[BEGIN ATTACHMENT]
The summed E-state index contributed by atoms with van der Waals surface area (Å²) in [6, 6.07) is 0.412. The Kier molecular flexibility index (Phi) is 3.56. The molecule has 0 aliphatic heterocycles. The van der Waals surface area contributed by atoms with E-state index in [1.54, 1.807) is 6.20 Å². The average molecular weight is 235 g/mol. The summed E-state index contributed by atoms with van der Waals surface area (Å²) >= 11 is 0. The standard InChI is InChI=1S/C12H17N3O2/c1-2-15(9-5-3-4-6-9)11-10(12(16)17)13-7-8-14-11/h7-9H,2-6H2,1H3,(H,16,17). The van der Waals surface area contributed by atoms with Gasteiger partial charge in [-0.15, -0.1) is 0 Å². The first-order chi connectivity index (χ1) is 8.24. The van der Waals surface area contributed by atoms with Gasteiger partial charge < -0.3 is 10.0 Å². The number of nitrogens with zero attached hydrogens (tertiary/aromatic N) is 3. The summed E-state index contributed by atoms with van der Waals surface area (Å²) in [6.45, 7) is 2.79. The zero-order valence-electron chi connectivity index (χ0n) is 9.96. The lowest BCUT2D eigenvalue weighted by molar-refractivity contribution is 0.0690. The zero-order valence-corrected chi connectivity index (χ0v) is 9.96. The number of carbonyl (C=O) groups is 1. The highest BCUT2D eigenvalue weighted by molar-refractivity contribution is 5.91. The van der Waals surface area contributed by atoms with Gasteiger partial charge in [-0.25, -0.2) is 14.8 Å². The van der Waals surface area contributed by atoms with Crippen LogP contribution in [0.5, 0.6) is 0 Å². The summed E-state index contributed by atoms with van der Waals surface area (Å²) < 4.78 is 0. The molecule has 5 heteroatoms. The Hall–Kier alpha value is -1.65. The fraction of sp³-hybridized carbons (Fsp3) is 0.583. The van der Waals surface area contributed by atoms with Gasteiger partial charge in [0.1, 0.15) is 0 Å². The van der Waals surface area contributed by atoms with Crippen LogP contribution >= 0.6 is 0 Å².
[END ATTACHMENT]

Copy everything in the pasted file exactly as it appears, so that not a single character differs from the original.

The summed E-state index contributed by atoms with van der Waals surface area (Å²) in [6, 6.07) is 0.412. The Kier molecular flexibility index (Phi) is 3.56. The molecule has 0 aliphatic heterocycles. The van der Waals surface area contributed by atoms with E-state index in [1.54, 1.807) is 6.20 Å². The average molecular weight is 235 g/mol. The summed E-state index contributed by atoms with van der Waals surface area (Å²) >= 11 is 0. The standard InChI is InChI=1S/C12H17N3O2/c1-2-15(9-5-3-4-6-9)11-10(12(16)17)13-7-8-14-11/h7-9H,2-6H2,1H3,(H,16,17). The van der Waals surface area contributed by atoms with Gasteiger partial charge in [-0.15, -0.1) is 0 Å². The first-order chi connectivity index (χ1) is 8.24. The van der Waals surface area contributed by atoms with Gasteiger partial charge < -0.3 is 10.0 Å². The number of nitrogens with zero attached hydrogens (tertiary/aromatic N) is 3. The summed E-state index contributed by atoms with van der Waals surface area (Å²) in [6.45, 7) is 2.79. The zero-order valence-electron chi connectivity index (χ0n) is 9.96. The lowest BCUT2D eigenvalue weighted by molar-refractivity contribution is 0.0690. The zero-order valence-corrected chi connectivity index (χ0v) is 9.96. The number of carbonyl (C=O) groups is 1. The highest BCUT2D eigenvalue weighted by molar-refractivity contribution is 5.91. The van der Waals surface area contributed by atoms with Gasteiger partial charge in [-0.25, -0.2) is 14.8 Å². The van der Waals surface area contributed by atoms with Crippen LogP contribution in [0.5, 0.6) is 0 Å². The summed E-state index contributed by atoms with van der Waals surface area (Å²) < 4.78 is 0. The molecule has 5 heteroatoms. The Hall–Kier alpha value is -1.65. The fraction of sp³-hybridized carbons (Fsp3) is 0.583. The van der Waals surface area contributed by atoms with Gasteiger partial charge in [0.1, 0.15) is 0 Å². The van der Waals surface area contributed by atoms with Crippen LogP contribution >= 0.6 is 0 Å².